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Legislative

Legislative Branch

The Legislative Branch consists of the House of Representatives and the Senate, which collectively form the United States Congress. The Constitution grants Congress the sole authority to enact legislation and declare war, the right to confirm or reject Presidential appointments, and substantial investigative powers.

The House of Representatives is composed of 435 elected members from the 50 states in proportion to their total population. There are also 6 non-voting members who represent the District of Columbia, the Commonwealth of Puerto Rico, and four other American territories.

The Senate is made up of 100 Senators, with two senators from each state. Until the ratification of the 17th Amendment in 1913. The Vice President serves as the President of the Senate and provides the decisive vote in the event of a tie.

Together, the House of Representatives and the Senate are the lawmakers of the nation. Any piece of legislation must pass through both houses of Congress before it is either vetoed or signed into law by the President.

It is vitally important that Americans pray for wisdom and understanding on behalf of the lawmakers of their nation.

Featured Member of the Legislative Branch for Prayer

Michael McCaul, United States Representative from Texas

Michael Thomas McCaul, Sr., was born in January 1962 in Dallas, Texas. He graduated from Jesuit College Preparatory School of Dallas and earned a B.A. in History from San Antonio’s Trinity University. He received his Juris Doctor from St. Mary’s University.  He also attended Harvard University, taking courses in the Kennedy School of Government.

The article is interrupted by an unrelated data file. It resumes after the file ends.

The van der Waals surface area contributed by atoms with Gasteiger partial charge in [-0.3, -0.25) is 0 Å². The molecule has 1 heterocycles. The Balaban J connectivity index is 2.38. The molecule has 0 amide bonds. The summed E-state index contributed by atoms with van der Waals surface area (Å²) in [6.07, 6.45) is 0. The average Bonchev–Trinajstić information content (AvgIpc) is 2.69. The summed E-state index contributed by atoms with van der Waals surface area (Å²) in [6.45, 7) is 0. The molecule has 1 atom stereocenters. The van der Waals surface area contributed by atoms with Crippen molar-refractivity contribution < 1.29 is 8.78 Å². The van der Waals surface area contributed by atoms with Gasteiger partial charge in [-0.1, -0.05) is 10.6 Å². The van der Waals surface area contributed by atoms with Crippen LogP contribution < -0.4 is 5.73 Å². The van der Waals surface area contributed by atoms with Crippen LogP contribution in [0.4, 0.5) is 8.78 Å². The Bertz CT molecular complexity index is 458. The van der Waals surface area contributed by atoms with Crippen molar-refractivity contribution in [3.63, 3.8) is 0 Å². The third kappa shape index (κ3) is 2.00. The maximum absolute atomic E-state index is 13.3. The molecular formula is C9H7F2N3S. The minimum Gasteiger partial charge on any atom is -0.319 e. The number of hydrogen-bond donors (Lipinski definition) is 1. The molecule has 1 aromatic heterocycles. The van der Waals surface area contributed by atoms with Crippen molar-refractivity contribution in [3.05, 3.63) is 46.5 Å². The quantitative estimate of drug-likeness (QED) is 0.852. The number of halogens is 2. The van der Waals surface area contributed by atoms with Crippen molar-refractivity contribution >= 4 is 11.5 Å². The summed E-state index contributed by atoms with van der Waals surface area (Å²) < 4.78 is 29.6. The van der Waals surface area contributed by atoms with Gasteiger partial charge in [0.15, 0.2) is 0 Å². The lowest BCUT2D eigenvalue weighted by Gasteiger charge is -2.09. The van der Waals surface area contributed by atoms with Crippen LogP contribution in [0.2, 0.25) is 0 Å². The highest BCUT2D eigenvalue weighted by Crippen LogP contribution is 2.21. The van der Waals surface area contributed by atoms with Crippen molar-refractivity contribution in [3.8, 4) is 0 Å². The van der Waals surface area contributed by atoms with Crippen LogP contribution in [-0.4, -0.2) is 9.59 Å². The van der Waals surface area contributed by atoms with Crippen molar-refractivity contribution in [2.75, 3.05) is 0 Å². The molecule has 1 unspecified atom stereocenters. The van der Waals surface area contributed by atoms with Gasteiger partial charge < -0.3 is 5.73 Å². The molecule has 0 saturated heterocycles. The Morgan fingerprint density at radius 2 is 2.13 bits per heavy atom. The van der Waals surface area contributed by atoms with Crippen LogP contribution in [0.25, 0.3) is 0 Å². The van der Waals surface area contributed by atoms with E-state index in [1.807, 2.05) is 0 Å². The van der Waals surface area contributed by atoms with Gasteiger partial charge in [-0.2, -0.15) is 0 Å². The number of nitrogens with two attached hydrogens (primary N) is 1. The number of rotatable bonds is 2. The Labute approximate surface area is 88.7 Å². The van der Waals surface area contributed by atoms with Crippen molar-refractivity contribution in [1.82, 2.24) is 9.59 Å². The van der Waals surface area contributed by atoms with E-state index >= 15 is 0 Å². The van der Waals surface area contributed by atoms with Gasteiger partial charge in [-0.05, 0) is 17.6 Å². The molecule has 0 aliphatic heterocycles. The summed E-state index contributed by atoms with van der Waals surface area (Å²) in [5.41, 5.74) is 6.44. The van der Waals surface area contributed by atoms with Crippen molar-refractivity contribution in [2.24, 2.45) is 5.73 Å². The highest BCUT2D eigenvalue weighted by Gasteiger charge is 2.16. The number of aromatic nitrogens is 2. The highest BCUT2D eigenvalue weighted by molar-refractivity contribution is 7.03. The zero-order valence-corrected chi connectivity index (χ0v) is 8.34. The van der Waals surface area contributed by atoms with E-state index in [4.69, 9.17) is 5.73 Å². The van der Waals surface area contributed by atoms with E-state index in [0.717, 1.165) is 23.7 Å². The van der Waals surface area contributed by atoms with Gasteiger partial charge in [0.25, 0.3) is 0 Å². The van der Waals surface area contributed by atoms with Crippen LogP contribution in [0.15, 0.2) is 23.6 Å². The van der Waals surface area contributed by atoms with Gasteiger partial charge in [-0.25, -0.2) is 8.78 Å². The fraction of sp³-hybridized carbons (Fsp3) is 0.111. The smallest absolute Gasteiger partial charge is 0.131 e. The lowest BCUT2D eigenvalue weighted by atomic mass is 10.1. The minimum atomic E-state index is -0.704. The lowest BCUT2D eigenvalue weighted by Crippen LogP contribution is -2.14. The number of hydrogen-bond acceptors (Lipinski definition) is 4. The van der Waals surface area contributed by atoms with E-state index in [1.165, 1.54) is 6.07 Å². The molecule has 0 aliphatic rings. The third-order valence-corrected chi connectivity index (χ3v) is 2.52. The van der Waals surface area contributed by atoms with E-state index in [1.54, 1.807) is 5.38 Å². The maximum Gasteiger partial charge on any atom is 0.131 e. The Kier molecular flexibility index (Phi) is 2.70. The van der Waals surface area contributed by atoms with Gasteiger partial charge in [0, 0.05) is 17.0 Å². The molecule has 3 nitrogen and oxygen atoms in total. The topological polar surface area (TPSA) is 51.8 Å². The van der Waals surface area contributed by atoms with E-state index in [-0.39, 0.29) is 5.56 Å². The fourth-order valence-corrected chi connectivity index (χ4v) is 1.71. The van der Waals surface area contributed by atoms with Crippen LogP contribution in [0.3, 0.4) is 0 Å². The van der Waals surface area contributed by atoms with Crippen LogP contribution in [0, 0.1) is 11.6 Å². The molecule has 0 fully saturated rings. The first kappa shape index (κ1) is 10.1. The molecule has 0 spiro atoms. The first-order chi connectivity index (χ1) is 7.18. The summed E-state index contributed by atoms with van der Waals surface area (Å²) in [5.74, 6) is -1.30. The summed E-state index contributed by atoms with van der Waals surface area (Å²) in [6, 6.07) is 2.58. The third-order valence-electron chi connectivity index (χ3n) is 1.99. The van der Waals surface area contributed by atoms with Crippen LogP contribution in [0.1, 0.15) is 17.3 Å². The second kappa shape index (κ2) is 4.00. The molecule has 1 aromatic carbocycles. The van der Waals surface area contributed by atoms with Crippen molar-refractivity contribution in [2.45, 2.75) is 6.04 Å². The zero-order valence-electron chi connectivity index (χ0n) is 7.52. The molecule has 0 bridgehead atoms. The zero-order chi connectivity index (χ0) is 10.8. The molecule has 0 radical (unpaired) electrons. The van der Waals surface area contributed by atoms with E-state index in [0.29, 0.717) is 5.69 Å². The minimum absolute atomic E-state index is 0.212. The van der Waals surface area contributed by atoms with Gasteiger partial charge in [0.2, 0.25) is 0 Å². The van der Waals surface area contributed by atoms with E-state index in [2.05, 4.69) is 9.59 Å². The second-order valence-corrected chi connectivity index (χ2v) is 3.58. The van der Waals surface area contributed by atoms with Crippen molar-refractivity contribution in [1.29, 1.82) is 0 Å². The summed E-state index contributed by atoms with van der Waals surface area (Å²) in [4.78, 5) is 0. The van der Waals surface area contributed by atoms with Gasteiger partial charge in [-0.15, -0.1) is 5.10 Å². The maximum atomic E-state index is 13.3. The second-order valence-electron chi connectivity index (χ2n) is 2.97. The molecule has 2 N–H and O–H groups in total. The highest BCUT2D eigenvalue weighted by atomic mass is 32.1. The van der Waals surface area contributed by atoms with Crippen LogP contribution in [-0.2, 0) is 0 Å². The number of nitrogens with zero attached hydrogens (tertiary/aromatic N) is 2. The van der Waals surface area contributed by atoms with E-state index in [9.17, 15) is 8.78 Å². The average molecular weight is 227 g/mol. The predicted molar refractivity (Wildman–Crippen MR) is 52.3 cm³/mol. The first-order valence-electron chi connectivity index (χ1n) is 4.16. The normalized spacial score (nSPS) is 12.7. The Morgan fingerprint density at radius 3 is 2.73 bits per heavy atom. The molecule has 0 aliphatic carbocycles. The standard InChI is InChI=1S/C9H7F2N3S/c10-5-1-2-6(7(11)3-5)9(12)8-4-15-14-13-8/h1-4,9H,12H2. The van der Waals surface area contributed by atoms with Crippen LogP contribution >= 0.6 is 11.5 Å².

McCaul worked as an attorney and federal prosecutor before entering politics. He was the Chief of Counterterrorism and National Security for Texas’s branch of the U.S. Attorney’s Office and also worked under the Department of Justice’s Public Integrity Section. He also held a position as Deputy Attorney General with the Texas Attorney General’s Office.

McCaul was elected to the U.S. House of Representatives in 2004, and has held the position as Chairman of the House Homeland Security Committee since January 2013.

He is married to Linda Mays McCaul, and they have five children. Roll Call has named McCaul as one of the wealthiest members of the United States Congress. He is Roman Catholic.

IN THE NEWS

After President Obama announced the release of 15 Guantanamo Bay detainees, House Homeland Security Chairman Michael McCaul of Texas said, “We are a nation at war, and our commander in chief shouldn’t be handing back operatives to the other side.” The Pentagon’s move to transfer the detainees to the United Arab Emirates drops Gitmo’s prisoner population down to 61. There were 242 detainees when Obama took office in 2009, vowing to close the facility.

Chairman McCaul noted that at least a third of the inmates released from Guantanamo are suspected of returning to the fight against the West. “Even more shocking, the administration has admitted that Americans have been killed by these released detainees,” McCaul said in a statement. “And now the president is giving more terrorists a one-way ticket back to the battlefield.”

McCaul was joined by House Foreign Affairs Committee Chairman Ed Royce of California who warned that President Obama’s plan to close Gitmo will harm national security. Also weighing in was Senator Marco Rubio of Florida who said the president’s “reckless” release of more detainees “endangers more Americans.”

The Pentagon portrayed the transfers as a “humanitarian” move.






US Congress

Legislative Branch Prayer Needs

A bipartisan quartet of lawmakers is circulating a letter that seeks to delay a pending arms sale to Saudi Arabia as part of their opposition to U.S. support for the Saudi-led bombing campaign against Iran-backed Houthi rebels in Yemen.

A new congressional working group aimed at addressing racial tensions between police officers and the African-American communities will convene in Detroit at the end of the month to address police accountability issues.

Pray for members of Congress as they return to Washington after Labor Day to resume their duties.